“In February 1833 the Delaware Legislature resolved that ‘It would greatly promote the interests, comfort and prosperity of the inhabitants of the Peninsula if they were united under one government,’ and that government was denominated the State of Delaware.
“The legislature suggested the appointment of commissioners, with the concurrence of the General Assembly of Maryland, to settle the preliminaries and details of amalgamation, subject to the ratification of the two bodies mentioned and the Congress of the United States.
“This resolution, signed by Joshua Burton, speaker of the Senate, and Thomas Davis, speaker of the House, was forwarded by Gov. Caleb P. Bennett to Gov. James Thomas, of Maryland, who laid it before the House of Delegates in March. Delegate Martin L. Wright, of Dorchester, thereupon offered a resolution that ‘holding the pursuit of happiness as the inalienable right of all men, and that political associations and governments are but means to gain that desirable end, we refer the overture made to this General Assembly by the legislature of the State of Delaware to the candid and serious consideration of our fellow citizens in the respective counties on the Eastern Shore of Maryland, who are immediately and most particularly interested in the proposition.’ On March 20 this resolution was assented to by the Maryland House of Delegates by a vote of 40 to 24, and two days later was returned from the Senate, dissented from. In the Senate it had been referred to a committee composed of Littleton P. Dennis of Worcester, Gen. Thomas Emory, of Queen Anne’s, and Col. William Hughlett, of Talbot, all Eastern Shore men, who reported it favorably. The report was rejected by one vote.
“These proceedings alarmed the Western Shore and efforts were made during the year to cultivate a better feeling between the two sections. At the succeeding sessions of the Assembly, Thomas Burchenal, of Caroline, on January 9, 1834, proposed resolutions providing that at the next election on the Eastern Shore the judges be instructed to ask every voter his view of the union with Delaware, and that the result be sent to the following General Assembly. In the debate on this resolution Burchenal said that he hoped the Assembly would gratify those who desired an opportunity to express their sentiments on the subject.
“The striking local connection between all parts of the Peninsula, impressed by nature, was worthy of consideration. By a general union its inhabitants could save expenses incident to the present government and escape those resulting from vast schemes of internal improvements in which they could have no direct interest.
The speaker was ‘tired of being called a pensioner and of having it thrown up to the Eastern Shore that it need not care how many appropriations for internal improvement were passed, as the Western Shore paid all. He would rather go and set up shop with Delaware than listen to such language.’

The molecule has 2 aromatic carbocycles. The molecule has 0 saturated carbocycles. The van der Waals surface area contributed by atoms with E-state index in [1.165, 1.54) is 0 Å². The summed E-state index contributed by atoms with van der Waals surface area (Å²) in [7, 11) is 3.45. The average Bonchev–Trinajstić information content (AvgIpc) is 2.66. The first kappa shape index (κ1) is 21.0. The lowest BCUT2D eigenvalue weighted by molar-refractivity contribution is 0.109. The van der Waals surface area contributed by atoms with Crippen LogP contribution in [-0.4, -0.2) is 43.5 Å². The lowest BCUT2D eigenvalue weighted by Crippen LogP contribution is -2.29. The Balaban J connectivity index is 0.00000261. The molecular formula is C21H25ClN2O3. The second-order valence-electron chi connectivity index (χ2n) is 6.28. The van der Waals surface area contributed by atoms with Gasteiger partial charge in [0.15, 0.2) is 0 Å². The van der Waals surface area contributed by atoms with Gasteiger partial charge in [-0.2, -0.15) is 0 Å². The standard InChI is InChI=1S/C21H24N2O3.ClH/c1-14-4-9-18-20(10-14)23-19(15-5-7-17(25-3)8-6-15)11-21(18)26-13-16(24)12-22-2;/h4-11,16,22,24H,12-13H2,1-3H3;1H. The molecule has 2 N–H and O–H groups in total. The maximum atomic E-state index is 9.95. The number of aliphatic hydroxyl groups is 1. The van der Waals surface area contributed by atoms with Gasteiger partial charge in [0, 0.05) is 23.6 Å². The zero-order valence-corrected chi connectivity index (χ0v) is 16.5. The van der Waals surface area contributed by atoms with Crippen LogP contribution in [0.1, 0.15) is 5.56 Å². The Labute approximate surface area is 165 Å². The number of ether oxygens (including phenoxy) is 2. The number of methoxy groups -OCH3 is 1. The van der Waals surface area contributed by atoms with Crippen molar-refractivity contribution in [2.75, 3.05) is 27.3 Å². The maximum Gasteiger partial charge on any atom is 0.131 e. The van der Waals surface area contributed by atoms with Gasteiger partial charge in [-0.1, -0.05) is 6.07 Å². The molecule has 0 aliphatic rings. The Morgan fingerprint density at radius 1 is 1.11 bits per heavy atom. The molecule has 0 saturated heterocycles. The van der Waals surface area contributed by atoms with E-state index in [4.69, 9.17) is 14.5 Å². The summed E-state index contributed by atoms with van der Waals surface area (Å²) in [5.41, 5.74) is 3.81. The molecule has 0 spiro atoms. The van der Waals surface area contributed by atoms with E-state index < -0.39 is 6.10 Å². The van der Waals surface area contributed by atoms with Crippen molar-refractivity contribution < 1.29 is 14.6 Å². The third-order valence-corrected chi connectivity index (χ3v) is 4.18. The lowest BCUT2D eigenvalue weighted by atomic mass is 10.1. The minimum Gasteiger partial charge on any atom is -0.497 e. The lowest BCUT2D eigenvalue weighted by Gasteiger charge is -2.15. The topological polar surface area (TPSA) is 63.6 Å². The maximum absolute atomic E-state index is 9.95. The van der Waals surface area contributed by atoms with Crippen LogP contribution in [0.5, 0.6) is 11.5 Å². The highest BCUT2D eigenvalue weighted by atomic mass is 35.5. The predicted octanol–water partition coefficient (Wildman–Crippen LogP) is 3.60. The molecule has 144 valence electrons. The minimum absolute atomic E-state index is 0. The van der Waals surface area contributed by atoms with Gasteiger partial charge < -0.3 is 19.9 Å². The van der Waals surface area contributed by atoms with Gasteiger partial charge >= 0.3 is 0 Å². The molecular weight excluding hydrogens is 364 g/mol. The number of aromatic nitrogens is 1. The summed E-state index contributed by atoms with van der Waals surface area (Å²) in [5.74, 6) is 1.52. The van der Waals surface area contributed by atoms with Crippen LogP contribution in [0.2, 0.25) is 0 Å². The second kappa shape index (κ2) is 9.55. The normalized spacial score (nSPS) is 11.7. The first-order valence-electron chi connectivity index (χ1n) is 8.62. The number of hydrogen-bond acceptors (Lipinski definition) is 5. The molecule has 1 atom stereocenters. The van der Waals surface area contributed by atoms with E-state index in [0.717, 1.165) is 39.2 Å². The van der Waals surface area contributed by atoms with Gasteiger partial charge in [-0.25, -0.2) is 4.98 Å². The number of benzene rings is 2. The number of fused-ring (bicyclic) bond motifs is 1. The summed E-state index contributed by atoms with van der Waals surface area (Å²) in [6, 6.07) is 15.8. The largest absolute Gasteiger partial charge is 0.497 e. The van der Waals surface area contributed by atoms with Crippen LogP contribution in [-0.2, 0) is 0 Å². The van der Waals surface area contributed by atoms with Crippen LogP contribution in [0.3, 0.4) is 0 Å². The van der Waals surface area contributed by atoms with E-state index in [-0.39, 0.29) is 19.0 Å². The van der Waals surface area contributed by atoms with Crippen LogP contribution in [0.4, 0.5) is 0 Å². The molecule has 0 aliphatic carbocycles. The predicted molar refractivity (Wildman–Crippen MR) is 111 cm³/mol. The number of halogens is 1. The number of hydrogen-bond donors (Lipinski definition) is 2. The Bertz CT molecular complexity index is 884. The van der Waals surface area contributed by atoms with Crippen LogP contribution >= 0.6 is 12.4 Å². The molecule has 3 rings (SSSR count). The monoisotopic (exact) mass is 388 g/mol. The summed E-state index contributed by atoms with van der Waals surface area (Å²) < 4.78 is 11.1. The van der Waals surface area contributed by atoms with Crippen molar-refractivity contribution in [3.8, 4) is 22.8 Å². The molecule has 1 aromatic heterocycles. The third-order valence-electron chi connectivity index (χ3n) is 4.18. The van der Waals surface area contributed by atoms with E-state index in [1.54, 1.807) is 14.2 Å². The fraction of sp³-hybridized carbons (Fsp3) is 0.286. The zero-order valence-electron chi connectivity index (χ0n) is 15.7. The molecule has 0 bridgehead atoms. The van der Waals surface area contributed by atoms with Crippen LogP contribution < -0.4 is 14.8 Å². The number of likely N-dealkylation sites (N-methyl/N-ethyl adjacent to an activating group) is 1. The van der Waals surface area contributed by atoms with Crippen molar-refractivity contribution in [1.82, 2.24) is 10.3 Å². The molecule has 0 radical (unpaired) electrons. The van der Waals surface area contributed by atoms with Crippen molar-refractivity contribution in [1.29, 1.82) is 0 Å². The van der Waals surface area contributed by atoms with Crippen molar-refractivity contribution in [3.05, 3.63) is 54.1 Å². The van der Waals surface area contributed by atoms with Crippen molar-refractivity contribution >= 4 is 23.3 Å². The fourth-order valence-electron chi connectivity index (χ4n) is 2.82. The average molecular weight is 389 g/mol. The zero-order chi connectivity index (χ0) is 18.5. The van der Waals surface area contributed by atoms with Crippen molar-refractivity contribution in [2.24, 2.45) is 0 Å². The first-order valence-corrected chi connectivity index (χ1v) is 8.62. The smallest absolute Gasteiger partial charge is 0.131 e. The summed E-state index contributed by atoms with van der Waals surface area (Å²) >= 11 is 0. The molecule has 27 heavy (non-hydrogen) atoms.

“On the other side, Blackiston, of St. Mary’s, admitted the existence of family jars, yet thought the two shores lived too happily together, as a general thing, ‘to allow the integrity of the state to be for one moment put in question.’ Much was his attachment to the Eastern Shore that ‘if every man there voted to leave, he would cling to them as brethren and not let them go.’ Burchenal, Carter and Fountain, of Caroline, and Sifford and Unkefer, of Frederick, on the Western Shore, voted for the resolution, which was rejected.
“No further overtures have come from Delaware, but there is a deep seated sentiment on the Peninsula that in time New Castle, Kent and Sussex, the three counties upon Delaware, ought to have added to them the two Virginia shires and Cecil, Kent, Queen Anne’s, Caroline, Talbot, Dorchester, Wicomico, Somerset and Worcester in Maryland, and a new state with some such name as Delmarvia will arise with a population of singular unity in habits, interests and family ties, set aside from its neighbors, save on the narrow northern neck, by wide waters. Notwithstanding complaints of a lack of political influence, resulting from its division among three states, this territory has had a representation at Washington far exceeding that of any like area.
“Prior to 1898 it had three senators, two from Delaware and one from the Eastern Shore, and sometimes four, and it was within the range of possibilities for it to have had five, with the Virginias. The Eastern Shore forms, without Cecil, the First Maryland District, and has a representative, which, with the one from Delaware and the one from the Virginia district in which Accomac and Northampton are located, makes three congressmen from this territory. In the early years there were three representatives from the Eastern Shore alone. The entire population of the Peninsula is over 500,000.
“The bounds of the Wilmington Methodist Episcopal Conference are coterminous with the Peninsula, and the Protestant Episcopal Dioceses of Delaware and Easton are on the Peninsula. It is also embraced in one Roman Catholic Diocese, that of Wilmington.
“As part of a peninsular state the Eastern Shore of Maryland would largely regain, owing to its numerical and territorial importance, that political power so dear to its people. The United States senatorship was the last of its old-time prerogatives, a jealously guarded relic of the colonial and early state days, before it was dwarfed by the rapid expansion of the Western Shore and of Baltimore City. The latter now has half the population of Maryland.